I just finished a collection of short stories by Damon Runyon. There are lots of them, and they’re all great. The musical Guys and Dolls was based on his stories, as was the movie “Little Miss Marker,” which introduced the world to a new superstar, Shirley Temple.
The story’s about a guy who leaves a little girl at a bookie joint as an IOU or ‘marker’ and then disappears. She of course captures the heart of the bookie, Sorrowful Jones, played by Adolphe Menjou, and all the other Broadway characters that Runyon was so famous for.
Here’s an excerpt from a story called “Dream Street Rose”:
“Now this Dream Street Rose is an old doll of maybe fifty-odd, and is a very well-known character around and about, as she is wandering through the Forties for many a year, and especially through West Forty-seventh Street between Sixth and Seventh Avenue, and this Block is called Dream Street. And the reason it is called Dream Street is because in this block are many characters of one kind and another who always seem to be dreaming of different matters.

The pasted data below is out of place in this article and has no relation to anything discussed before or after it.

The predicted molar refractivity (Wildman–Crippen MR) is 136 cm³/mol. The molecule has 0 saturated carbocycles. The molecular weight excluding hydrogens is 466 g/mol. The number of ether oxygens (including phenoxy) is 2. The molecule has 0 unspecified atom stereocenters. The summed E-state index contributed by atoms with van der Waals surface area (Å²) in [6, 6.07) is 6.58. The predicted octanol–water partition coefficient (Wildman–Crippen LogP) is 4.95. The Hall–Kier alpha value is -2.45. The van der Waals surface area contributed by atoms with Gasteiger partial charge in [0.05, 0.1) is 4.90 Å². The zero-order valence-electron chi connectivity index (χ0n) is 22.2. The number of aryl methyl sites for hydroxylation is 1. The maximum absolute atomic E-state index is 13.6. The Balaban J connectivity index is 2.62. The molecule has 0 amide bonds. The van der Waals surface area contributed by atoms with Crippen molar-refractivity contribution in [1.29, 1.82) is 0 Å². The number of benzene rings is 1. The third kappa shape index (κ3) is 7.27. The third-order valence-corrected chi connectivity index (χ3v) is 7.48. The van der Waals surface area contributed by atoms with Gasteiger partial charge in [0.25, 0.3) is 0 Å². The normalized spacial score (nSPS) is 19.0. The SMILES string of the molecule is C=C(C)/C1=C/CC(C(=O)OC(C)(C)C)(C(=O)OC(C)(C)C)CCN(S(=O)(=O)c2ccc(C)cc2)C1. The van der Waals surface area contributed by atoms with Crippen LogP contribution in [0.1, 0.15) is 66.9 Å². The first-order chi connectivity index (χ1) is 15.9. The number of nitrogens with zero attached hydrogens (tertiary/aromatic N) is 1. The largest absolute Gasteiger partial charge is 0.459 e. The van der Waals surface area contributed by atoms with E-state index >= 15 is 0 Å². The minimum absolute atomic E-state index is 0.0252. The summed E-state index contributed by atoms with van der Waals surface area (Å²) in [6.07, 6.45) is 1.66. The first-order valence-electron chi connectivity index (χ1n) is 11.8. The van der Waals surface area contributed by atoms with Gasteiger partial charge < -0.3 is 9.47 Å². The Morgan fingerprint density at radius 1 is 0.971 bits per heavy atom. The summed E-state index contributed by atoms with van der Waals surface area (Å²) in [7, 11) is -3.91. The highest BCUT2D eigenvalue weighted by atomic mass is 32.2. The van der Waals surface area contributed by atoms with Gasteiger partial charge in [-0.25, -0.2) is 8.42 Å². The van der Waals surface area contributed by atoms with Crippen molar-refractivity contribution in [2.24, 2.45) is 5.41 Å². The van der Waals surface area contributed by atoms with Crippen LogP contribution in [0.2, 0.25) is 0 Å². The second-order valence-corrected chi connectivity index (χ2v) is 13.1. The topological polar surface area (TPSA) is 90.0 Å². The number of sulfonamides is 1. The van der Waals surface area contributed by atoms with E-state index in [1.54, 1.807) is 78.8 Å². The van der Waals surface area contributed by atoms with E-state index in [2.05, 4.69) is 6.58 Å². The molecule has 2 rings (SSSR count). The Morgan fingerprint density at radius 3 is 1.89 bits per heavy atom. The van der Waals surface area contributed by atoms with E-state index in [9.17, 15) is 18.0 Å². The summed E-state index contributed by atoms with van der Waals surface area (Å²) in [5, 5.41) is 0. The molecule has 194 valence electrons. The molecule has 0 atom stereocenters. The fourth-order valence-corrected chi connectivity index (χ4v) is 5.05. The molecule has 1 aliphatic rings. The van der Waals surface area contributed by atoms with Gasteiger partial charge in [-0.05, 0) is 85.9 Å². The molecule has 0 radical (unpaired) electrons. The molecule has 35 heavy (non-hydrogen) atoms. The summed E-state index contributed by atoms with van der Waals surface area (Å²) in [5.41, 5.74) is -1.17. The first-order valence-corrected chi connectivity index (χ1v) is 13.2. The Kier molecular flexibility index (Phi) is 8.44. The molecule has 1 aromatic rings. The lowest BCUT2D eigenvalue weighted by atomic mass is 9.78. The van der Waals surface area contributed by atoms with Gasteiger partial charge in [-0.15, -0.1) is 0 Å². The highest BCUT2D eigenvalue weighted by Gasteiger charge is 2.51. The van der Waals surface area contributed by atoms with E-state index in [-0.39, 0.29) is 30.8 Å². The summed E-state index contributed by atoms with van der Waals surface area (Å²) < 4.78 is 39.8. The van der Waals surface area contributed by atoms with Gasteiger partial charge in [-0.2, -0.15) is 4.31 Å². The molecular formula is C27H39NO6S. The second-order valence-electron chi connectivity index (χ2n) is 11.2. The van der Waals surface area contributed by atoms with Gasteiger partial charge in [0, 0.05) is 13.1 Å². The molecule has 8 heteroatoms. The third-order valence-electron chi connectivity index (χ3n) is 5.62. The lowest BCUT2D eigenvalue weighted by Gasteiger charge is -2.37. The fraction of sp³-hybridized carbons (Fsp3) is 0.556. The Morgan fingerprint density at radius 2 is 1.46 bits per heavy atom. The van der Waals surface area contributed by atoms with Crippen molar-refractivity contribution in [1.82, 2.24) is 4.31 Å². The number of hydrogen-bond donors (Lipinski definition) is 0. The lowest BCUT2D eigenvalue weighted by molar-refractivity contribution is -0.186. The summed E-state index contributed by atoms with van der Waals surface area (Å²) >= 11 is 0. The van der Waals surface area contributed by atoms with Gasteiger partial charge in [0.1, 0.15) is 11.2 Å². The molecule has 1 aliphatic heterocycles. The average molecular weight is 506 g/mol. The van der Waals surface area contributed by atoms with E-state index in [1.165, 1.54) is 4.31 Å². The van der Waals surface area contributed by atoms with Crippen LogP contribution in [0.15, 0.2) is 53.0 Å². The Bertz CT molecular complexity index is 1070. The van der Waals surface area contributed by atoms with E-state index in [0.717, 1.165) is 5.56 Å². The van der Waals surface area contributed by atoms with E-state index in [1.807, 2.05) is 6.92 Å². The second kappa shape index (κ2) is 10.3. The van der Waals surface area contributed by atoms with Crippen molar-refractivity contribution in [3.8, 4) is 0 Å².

“In Dream Street there are many theatrical hotels, and rooming houses, and restaurants, and speaks [speakeasies], and in the summertime the the characters I mention sit on the stoops or lean along the railings along Dream Street, and the gab you year sounds very dreamy indeed. In fact, it sometimes sounds very pipe-dreamy.
Many actors, male and female, and especially vaudeville actors, live in the hotels and rooming houses and vaudeville actors, both male and female, are great hands for sitting around dreaming out loud about how they will practically assassinate the public in the Palace if ever they get a chance.
“Furthermore, in Dream Street are always many hand bookies and horse players, who sit on the church steps on the cool side of Dream Street in the summer and dream about big killings on the races, and there are also nearly always many fight managers, and sometimes fighters, hanging out in front of the restaurants, picking their teeth and dreaming about winning championships of the world, although up to this time no champion of the world has yet come out of Dream Street.
“In this street you see burlesque dolls, and hoofers, and guys who write songs, and saxophone players, and newsboys, and newspaper scribes, and taxi drivers, and blind guys, and midgets, and blondes with Pomeranian pooches, or maybe French poodles, and guys with whiskers, and night-club entertainers, and I do not know what all else.
“And all these characters are interesting to look at, and some of them are interesting to talk to, although if you listen to several I know long enough, you may get the idea that they are somewhat daffy, especially the horse players.”